Do you eat home cooked meals every day? Many of us have learned that it’s healthier to eat food cooked at home so that we know what we’re eating and how much fat, salt or sugar is in it.
A according to a recent study, by Sarah Bowen, Sinikka Elliott and Joslyn Brenton at North Carolina State University, home cooking is a hardship for women today. The sociologists say it’s harder because most women work outside the home, and raising kids takes more time than it did fifty years ago. These scientists weren’t studying the health benefits of cooking from home, they are sociologists who study human behavior in cultures around the world. Their research looked at 250 families where both parents were working, one parent was working and single families.
Baking from scratch helps you know exactly what you’re eating.
Their research has sparked a lot of commentary on the great food debate we face today: whether to cook from scratch or eat prepared food. Many point out that it’s proof that cooking from home isn’t the best option for working mothers, especially single mothers. I know as a married mother, it was really hard for me to make the switch to more home cooked meals and less prepared meals. But, I did it, because the health benefits outweighed the time struggle.
I shifted my priorities and learned to cook meals faster and plan ahead so that all of our dinners are cooked from scratch. It wasn’t easy, and we had a few burned meals, but now even my husband will take over dinner duties. And, our kids are not only learning about what their food is but how to prepare it too. I look forward to when they’re able to cook us dinner once in a while!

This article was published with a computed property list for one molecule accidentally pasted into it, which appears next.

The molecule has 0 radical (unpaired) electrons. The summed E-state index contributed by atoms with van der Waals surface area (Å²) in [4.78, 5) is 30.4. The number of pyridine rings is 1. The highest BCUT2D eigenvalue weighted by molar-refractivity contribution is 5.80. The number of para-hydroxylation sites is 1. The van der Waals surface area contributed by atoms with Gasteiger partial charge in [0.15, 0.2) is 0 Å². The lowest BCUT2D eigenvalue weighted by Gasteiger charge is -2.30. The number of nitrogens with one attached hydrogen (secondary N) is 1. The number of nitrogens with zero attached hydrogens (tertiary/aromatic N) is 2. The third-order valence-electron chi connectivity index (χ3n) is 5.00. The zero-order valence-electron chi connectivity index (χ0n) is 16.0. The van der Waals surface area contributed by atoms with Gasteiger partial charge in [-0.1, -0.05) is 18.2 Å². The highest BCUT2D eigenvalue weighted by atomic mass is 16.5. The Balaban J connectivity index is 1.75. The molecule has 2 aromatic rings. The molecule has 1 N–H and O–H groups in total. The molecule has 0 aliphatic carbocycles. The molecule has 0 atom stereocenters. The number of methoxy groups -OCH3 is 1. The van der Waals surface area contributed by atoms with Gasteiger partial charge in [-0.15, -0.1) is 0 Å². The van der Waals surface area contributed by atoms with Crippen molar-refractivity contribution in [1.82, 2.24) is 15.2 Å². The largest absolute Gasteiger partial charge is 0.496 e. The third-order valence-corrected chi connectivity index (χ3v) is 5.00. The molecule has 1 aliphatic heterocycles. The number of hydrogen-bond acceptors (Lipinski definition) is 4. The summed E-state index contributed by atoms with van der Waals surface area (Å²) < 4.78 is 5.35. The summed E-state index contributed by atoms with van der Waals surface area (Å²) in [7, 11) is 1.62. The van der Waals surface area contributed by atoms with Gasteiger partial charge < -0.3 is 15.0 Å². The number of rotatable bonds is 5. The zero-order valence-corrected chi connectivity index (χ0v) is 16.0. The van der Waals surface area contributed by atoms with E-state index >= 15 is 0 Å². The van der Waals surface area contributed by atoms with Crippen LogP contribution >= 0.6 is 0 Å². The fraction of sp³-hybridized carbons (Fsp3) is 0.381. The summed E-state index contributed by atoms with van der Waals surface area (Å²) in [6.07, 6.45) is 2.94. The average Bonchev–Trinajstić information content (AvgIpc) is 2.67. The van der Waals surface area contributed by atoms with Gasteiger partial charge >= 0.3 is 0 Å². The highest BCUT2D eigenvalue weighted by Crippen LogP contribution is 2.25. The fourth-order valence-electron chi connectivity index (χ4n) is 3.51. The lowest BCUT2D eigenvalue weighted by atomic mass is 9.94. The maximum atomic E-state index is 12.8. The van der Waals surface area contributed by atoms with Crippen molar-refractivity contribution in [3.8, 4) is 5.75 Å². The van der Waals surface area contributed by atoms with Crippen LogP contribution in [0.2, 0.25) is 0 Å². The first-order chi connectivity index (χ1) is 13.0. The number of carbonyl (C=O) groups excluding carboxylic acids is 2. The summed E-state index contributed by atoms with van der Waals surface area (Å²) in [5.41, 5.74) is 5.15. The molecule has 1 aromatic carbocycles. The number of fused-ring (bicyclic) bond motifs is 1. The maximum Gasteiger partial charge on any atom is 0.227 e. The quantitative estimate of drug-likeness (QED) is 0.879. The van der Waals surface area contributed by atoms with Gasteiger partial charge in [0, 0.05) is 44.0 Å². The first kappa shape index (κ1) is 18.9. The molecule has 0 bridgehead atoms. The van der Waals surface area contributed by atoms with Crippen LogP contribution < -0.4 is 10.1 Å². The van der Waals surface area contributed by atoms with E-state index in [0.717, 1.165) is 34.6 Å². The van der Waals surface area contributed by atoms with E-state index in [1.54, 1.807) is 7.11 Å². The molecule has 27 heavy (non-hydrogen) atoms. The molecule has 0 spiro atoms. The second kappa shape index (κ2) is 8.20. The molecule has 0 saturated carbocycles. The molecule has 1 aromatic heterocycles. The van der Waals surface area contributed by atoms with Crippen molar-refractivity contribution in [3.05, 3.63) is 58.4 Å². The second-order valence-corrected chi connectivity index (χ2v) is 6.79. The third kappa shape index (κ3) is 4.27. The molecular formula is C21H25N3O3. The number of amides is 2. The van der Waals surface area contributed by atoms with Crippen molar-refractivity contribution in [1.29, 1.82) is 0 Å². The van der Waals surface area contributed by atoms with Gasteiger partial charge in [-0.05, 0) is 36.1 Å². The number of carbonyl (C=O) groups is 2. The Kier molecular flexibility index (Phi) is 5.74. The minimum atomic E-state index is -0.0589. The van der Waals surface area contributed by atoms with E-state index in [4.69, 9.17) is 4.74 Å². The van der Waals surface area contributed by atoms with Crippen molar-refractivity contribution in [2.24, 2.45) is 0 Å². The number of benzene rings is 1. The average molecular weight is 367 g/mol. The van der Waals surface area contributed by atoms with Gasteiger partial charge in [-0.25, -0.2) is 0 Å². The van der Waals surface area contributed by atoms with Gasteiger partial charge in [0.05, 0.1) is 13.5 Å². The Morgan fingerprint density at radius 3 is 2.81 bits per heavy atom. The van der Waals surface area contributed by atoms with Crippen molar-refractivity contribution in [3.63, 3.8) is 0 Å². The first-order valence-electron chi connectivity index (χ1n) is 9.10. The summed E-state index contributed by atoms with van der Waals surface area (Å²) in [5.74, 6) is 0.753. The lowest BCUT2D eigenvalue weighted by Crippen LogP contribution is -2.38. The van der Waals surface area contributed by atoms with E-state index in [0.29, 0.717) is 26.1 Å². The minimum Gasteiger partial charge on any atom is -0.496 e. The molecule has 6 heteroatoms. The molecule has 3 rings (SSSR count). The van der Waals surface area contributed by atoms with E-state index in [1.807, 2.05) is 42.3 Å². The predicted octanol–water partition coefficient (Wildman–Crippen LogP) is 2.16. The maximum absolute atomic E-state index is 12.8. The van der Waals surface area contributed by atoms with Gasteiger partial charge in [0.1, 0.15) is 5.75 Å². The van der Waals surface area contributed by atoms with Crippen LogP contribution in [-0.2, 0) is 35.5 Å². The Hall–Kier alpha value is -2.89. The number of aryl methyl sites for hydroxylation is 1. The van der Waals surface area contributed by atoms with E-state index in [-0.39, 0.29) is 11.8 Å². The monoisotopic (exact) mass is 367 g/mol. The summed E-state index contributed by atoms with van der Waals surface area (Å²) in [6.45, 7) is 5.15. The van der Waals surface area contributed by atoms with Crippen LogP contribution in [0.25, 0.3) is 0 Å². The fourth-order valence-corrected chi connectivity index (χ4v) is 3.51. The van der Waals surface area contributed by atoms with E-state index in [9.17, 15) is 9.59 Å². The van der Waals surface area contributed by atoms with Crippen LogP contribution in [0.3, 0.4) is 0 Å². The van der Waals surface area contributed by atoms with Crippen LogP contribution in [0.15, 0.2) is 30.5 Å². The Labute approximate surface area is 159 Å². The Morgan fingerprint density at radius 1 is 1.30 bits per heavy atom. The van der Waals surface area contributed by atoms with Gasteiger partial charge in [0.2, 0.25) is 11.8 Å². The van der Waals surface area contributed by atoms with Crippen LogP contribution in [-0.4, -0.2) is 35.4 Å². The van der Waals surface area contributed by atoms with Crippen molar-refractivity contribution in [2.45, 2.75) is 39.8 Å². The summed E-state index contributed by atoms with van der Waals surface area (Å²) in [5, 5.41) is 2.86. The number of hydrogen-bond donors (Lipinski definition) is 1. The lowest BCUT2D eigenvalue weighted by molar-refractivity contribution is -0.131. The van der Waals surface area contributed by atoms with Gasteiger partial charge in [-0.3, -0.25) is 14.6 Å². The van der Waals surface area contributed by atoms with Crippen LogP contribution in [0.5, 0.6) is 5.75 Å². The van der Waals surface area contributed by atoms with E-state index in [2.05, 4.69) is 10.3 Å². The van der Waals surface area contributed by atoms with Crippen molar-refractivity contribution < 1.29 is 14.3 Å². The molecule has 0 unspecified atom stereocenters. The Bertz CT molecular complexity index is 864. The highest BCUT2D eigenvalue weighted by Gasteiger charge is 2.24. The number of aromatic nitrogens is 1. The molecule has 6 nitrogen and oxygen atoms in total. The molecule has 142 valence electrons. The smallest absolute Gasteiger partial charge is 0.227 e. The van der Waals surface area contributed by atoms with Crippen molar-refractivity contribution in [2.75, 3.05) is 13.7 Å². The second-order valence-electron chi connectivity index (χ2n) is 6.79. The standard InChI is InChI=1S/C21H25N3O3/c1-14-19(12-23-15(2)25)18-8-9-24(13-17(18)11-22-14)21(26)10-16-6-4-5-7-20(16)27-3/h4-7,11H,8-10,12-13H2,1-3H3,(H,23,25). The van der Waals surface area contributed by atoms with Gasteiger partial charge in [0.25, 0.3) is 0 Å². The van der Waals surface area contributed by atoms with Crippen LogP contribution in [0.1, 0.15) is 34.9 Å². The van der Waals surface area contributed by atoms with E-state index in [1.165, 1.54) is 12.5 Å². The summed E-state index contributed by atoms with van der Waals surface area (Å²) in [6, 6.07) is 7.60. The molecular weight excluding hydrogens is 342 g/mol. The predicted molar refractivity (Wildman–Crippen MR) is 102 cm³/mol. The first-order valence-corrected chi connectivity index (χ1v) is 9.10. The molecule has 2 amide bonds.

I can honestly say it can be stressful to cook from home, but it can also be a good way to slow down and connect with your family. There are a lot of recipes that only take 30 minutes to cook from start to finish, and if you embrace it as part of your life like going to the gym, then it’s less of a strain and just part of taking care of your health and those you love.
Now, I know what you might be thinking, some of the recipes we’ve shared in the newsletter take time to prepare as traditional soups especially need extra time to cook compared to opening a can filled with sodium and MSG. But, we don’t eat soup every day!
If you’re not sure how to get started cooking from home and miss the idea of eating out with friends, let me share my advice for how to get started: host a cooking dinner party! I did this for my birthday and it was a lot of fun.
Letting your kids cook along side you helps them learn about food too.
I asked my friends to bring one or two ingredients instead of gifts and to arrive about an hour before we were going to be eating a meal. Then, when they arrived, we organized the ingredients (like salad fixings and a meat dish), and everyone cooked together in little teams. Honestly, the meal was delicious, and it may have taken longer to eat than going out to a restaurant, but it was more fun and less expensive.
Do you already cook from home? If so, we’d love to share your tips and tricks for cooking without stress. Email your suggestions by October 20th and we’ll share them as we talk about cooking for the holidays.
Holli Margell, Editor